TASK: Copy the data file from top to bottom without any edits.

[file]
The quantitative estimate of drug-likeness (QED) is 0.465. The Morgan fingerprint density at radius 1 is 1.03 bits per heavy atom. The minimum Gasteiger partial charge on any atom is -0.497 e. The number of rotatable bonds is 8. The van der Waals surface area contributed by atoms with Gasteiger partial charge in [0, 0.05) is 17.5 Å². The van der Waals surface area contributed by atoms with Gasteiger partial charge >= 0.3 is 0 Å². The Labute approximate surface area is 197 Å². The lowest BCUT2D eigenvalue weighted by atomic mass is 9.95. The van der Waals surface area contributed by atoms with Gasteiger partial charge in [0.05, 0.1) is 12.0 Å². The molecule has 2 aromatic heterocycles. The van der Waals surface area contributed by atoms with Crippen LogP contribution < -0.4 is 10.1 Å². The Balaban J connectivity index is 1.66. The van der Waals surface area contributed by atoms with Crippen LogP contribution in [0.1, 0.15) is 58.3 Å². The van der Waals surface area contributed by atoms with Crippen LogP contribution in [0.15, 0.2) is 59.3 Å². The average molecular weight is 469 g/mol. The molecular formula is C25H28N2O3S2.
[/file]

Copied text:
The quantitative estimate of drug-likeness (QED) is 0.465. The Morgan fingerprint density at radius 1 is 1.03 bits per heavy atom. The minimum Gasteiger partial charge on any atom is -0.497 e. The number of rotatable bonds is 8. The van der Waals surface area contributed by atoms with Gasteiger partial charge in [0, 0.05) is 17.5 Å². The van der Waals surface area contributed by atoms with Gasteiger partial charge >= 0.3 is 0 Å². The Labute approximate surface area is 197 Å². The lowest BCUT2D eigenvalue weighted by atomic mass is 9.95. The van der Waals surface area contributed by atoms with Gasteiger partial charge in [0.05, 0.1) is 12.0 Å². The molecule has 2 aromatic heterocycles. The van der Waals surface area contributed by atoms with Crippen LogP contribution < -0.4 is 10.1 Å². The Balaban J connectivity index is 1.66. The van der Waals surface area contributed by atoms with Crippen LogP contribution in [0.1, 0.15) is 58.3 Å². The van der Waals surface area contributed by atoms with Crippen LogP contribution in [0.15, 0.2) is 59.3 Å². The average molecular weight is 469 g/mol. The molecular formula is C25H28N2O3S2.